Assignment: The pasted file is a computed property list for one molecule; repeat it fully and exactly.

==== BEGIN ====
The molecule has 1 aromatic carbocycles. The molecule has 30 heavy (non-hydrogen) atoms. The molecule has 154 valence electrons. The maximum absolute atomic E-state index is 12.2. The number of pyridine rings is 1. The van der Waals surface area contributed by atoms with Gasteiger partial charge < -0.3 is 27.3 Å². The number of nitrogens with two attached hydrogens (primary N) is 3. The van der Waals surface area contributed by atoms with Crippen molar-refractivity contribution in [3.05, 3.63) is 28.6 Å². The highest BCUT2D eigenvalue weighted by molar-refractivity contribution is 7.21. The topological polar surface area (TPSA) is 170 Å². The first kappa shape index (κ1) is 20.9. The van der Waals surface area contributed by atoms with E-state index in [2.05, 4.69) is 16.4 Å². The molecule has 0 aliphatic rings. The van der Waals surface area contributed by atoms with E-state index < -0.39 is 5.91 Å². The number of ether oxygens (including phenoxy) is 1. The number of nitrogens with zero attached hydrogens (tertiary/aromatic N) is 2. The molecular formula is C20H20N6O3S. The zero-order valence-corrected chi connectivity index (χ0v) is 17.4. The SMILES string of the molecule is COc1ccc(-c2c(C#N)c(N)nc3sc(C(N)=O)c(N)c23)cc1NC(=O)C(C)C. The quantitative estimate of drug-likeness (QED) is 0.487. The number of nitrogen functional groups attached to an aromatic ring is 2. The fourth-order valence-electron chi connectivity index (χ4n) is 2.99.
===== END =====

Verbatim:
The molecule has 1 aromatic carbocycles. The molecule has 30 heavy (non-hydrogen) atoms. The molecule has 154 valence electrons. The maximum absolute atomic E-state index is 12.2. The number of pyridine rings is 1. The van der Waals surface area contributed by atoms with Gasteiger partial charge < -0.3 is 27.3 Å². The number of nitrogens with two attached hydrogens (primary N) is 3. The van der Waals surface area contributed by atoms with Crippen molar-refractivity contribution in [3.05, 3.63) is 28.6 Å². The highest BCUT2D eigenvalue weighted by molar-refractivity contribution is 7.21. The topological polar surface area (TPSA) is 170 Å². The first kappa shape index (κ1) is 20.9. The van der Waals surface area contributed by atoms with E-state index in [2.05, 4.69) is 16.4 Å². The molecule has 0 aliphatic rings. The van der Waals surface area contributed by atoms with E-state index < -0.39 is 5.91 Å². The number of ether oxygens (including phenoxy) is 1. The number of nitrogens with zero attached hydrogens (tertiary/aromatic N) is 2. The molecular formula is C20H20N6O3S. The zero-order valence-corrected chi connectivity index (χ0v) is 17.4. The SMILES string of the molecule is COc1ccc(-c2c(C#N)c(N)nc3sc(C(N)=O)c(N)c23)cc1NC(=O)C(C)C. The quantitative estimate of drug-likeness (QED) is 0.487. The number of nitrogen functional groups attached to an aromatic ring is 2. The fourth-order valence-electron chi connectivity index (χ4n) is 2.99.